- Was there a procedure to start up the machinery?
- What was obstructing the second worker’s view from seeing the first worker?
- Were there any displays or alarms on the equipment that would indicate something was wrong?
I am also curious to know:
- Was “fire the employee” the only corrective action implemented before another worker got fired for the same type of scenario?
Can you think of any other questions you would ask about incident #1?
Incident #2 makes me uneasy as well. The worker was fired for using the wrong solution to clean up a spill and a forklift somehow entered into a very slick area, slid into some skids, and knocked them over.
I have more questions, including:
- How did the spill happen in the first place?
- What’s the process to isolate an area until it is cleaned and dried?
- Were the cleaning solutions labeled so it was clear which one should be used?
And about the forklift crash:
- What did the forklift operator know about the spill?
- Was the forklift operator fatigued or overwhelmed?
- Where were the skids located?
What else would you ask about incident #2?
Were “incompetent workers” the problem?
I left the conversation feeling like one worker was fired for making a mistake in a procedure and another was fired for trying to be helpful. I don’t think I would call either one of those workers “incompetent” based on that information.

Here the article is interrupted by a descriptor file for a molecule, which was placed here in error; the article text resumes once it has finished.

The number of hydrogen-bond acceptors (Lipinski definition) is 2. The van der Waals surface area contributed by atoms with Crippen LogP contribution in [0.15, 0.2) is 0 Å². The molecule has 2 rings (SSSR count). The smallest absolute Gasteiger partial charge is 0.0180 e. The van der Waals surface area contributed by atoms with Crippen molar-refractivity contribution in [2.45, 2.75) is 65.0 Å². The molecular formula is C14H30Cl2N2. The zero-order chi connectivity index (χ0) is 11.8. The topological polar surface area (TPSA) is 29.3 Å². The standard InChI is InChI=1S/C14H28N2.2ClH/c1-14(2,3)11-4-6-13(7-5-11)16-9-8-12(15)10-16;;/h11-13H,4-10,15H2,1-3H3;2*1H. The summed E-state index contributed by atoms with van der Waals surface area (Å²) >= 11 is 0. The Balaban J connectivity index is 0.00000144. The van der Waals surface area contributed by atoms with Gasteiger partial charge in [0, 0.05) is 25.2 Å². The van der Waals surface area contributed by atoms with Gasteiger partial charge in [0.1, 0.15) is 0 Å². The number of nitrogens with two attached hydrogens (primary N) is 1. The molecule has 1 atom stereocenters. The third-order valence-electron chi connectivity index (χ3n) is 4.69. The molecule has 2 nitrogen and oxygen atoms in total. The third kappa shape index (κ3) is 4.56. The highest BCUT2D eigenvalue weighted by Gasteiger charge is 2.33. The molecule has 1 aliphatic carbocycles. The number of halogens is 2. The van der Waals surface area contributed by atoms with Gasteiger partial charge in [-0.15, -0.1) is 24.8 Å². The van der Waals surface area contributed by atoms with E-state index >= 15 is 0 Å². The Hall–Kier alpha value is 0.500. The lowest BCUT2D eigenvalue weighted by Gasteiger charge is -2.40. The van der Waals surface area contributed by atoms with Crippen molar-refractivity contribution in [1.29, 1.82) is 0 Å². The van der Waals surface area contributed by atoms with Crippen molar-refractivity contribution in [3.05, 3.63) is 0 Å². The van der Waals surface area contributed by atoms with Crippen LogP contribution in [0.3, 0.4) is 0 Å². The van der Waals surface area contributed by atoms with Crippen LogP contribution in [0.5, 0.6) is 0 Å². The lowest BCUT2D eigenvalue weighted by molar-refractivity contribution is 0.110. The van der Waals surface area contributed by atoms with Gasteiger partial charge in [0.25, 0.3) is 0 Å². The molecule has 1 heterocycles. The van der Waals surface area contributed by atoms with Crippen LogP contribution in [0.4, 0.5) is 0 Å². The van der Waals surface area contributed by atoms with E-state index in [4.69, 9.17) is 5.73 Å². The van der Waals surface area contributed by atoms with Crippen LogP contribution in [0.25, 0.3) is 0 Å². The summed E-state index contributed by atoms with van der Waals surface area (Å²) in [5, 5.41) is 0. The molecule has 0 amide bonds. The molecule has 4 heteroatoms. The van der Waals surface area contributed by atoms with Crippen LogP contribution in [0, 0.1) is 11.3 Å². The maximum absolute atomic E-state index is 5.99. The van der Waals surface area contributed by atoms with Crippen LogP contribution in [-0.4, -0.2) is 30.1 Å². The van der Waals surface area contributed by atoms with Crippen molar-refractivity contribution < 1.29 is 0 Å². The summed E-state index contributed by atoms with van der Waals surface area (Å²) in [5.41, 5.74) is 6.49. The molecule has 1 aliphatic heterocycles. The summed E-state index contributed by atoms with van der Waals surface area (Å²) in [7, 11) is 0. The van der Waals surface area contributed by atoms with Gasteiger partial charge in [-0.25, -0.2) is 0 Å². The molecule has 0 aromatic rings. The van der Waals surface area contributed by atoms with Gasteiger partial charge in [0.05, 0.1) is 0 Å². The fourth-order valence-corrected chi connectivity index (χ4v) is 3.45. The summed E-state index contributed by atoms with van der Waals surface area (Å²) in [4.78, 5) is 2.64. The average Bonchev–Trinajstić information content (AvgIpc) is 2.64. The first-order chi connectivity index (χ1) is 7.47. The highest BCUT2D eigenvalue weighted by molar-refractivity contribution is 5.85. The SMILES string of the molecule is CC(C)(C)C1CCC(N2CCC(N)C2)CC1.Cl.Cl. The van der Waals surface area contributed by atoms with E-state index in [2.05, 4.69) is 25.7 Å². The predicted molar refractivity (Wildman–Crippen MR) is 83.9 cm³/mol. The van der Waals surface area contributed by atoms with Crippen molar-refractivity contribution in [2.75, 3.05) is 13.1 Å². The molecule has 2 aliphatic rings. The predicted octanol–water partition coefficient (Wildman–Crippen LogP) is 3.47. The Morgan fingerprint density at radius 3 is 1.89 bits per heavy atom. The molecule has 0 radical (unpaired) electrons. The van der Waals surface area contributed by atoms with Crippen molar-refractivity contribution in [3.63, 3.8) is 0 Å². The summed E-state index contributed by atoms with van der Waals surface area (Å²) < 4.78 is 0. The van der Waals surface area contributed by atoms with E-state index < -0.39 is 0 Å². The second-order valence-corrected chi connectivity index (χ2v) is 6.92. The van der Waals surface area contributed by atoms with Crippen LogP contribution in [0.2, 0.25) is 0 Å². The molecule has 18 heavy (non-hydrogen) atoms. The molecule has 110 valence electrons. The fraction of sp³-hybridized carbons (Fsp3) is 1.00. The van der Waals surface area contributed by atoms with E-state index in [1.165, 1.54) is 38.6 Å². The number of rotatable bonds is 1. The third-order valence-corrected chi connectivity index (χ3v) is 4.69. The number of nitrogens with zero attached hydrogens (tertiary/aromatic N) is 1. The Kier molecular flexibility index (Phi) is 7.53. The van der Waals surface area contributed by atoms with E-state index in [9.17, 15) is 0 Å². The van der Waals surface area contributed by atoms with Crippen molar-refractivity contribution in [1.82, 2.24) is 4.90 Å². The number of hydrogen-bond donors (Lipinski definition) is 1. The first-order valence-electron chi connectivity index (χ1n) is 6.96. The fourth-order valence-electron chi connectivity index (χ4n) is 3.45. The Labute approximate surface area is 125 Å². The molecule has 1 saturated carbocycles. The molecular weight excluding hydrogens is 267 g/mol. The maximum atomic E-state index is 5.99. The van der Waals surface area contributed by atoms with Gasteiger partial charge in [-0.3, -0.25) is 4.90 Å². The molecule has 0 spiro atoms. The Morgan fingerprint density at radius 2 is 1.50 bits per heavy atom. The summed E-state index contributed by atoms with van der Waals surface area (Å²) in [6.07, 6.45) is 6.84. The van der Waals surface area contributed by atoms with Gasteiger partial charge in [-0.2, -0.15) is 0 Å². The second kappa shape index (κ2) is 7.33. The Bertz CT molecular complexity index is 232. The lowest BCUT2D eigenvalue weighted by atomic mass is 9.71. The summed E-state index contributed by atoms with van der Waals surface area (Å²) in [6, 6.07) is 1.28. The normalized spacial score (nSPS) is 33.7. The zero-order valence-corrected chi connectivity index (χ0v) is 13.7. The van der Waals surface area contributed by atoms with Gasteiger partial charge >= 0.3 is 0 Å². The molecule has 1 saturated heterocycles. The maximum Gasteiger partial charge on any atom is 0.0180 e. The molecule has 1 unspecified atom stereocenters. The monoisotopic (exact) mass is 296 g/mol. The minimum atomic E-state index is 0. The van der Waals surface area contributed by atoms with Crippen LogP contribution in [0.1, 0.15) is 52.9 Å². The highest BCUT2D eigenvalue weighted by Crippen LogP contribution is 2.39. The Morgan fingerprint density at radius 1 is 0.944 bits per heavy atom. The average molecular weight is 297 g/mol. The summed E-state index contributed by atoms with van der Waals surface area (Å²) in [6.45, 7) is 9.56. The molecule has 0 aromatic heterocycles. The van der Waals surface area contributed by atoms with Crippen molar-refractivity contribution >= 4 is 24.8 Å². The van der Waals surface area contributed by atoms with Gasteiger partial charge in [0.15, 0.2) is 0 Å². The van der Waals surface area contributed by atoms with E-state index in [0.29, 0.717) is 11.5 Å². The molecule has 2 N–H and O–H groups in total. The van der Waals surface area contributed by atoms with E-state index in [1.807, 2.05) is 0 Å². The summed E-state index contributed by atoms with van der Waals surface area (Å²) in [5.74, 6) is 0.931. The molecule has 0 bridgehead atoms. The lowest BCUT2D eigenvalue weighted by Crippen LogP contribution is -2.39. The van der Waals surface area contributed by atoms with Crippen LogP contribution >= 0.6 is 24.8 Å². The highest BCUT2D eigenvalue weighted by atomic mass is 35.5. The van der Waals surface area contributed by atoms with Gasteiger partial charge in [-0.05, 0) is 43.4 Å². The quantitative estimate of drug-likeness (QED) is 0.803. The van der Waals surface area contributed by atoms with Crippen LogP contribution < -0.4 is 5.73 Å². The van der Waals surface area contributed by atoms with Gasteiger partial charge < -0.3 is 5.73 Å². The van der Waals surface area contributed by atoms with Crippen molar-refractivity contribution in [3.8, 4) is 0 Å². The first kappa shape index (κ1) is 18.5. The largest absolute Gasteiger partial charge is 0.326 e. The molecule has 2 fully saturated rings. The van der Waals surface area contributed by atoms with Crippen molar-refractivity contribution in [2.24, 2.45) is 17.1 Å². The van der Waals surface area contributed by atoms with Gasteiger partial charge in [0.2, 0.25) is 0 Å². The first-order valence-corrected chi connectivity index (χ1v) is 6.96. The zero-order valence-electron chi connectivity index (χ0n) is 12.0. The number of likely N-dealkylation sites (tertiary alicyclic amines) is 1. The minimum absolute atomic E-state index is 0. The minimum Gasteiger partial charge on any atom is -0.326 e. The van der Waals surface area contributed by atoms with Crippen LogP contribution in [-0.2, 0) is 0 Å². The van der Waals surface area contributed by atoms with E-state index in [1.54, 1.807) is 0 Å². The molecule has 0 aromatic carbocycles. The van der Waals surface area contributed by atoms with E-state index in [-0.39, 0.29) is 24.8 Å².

And I wouldn’t call the manager incompetent either. I don’t have any information about what kind of message or pressure he was getting from upper management. I don’t know if he had been trained to conduct incident investigations or if he was just doing the best he could within his own knowledge. I don’t know how many people he was managing at once but he seemed like a caring person who was frustrated with workers being hired who he perceived lacked important skills.
The incidents above seem to point to lots of system problems including inadequate training, poor procedures, lack of work direction, and hazardous work environments. If I was trying to do those jobs under these circumstances, I’d probably be labeled “incompetent” as well!
Do you know how I would think of more information to collect about both of these incidents to make sure I didn’t miss anything?
I’d do a formal TapRooT® Investigation to ensure I collected the information I needed. THANK GOODNESS the TapRooT® System is a guided system created with the help of human factors experts, 30+ years of research, and expert-user input. There is no way I would remember (or have the knowledge in my memory to retrieve) all the information I should be collecting every single time with so many different circumstances that occur. Just when you think you’ve seen it all, you haven’t. Can you relate?
Do you want tools to use in your investigation that will help you ask the right questions to find and fix root causes that are driving mistakes at your facility? In our 2-Day TapRooT® Root Cause Analysis Training and 3-Day VIRTUAL TapRooT® Root Cause Analysis Training, you receive all the tools you need to do an effective incident investigation from start to finish.
Firing workers doesn’t fix system problems. Learn our system to ask the right questions, and you’ll find fewer “incompetent workers” to fire at your facility.